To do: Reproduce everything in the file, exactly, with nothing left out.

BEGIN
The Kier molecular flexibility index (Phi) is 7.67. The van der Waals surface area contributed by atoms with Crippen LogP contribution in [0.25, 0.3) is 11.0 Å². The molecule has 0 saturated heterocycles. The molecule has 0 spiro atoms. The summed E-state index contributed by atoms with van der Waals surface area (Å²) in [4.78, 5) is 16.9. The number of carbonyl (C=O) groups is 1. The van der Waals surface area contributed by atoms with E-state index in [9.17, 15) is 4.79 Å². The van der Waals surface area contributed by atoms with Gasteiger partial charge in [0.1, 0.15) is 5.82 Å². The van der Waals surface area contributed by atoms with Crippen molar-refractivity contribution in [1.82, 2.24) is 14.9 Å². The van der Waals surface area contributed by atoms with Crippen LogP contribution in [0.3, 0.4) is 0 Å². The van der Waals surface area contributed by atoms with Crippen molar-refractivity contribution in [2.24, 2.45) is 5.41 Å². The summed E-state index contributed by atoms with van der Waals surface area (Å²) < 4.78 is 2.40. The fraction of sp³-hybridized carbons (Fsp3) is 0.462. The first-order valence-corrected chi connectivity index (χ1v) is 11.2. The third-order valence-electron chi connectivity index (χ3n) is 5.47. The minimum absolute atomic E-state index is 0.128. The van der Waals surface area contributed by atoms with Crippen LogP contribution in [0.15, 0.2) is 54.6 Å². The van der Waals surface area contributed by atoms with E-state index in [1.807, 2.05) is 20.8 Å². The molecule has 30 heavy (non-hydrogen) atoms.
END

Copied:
The Kier molecular flexibility index (Phi) is 7.67. The van der Waals surface area contributed by atoms with Crippen LogP contribution in [0.25, 0.3) is 11.0 Å². The molecule has 0 saturated heterocycles. The molecule has 0 spiro atoms. The summed E-state index contributed by atoms with van der Waals surface area (Å²) in [4.78, 5) is 16.9. The number of carbonyl (C=O) groups is 1. The van der Waals surface area contributed by atoms with E-state index in [9.17, 15) is 4.79 Å². The van der Waals surface area contributed by atoms with Gasteiger partial charge in [0.1, 0.15) is 5.82 Å². The van der Waals surface area contributed by atoms with Crippen molar-refractivity contribution in [1.82, 2.24) is 14.9 Å². The van der Waals surface area contributed by atoms with Crippen LogP contribution in [0.3, 0.4) is 0 Å². The van der Waals surface area contributed by atoms with Crippen molar-refractivity contribution in [2.24, 2.45) is 5.41 Å². The summed E-state index contributed by atoms with van der Waals surface area (Å²) < 4.78 is 2.40. The fraction of sp³-hybridized carbons (Fsp3) is 0.462. The first-order valence-corrected chi connectivity index (χ1v) is 11.2. The third-order valence-electron chi connectivity index (χ3n) is 5.47. The minimum absolute atomic E-state index is 0.128. The van der Waals surface area contributed by atoms with Crippen LogP contribution in [0.15, 0.2) is 54.6 Å². The van der Waals surface area contributed by atoms with E-state index in [1.807, 2.05) is 20.8 Å². The molecule has 30 heavy (non-hydrogen) atoms.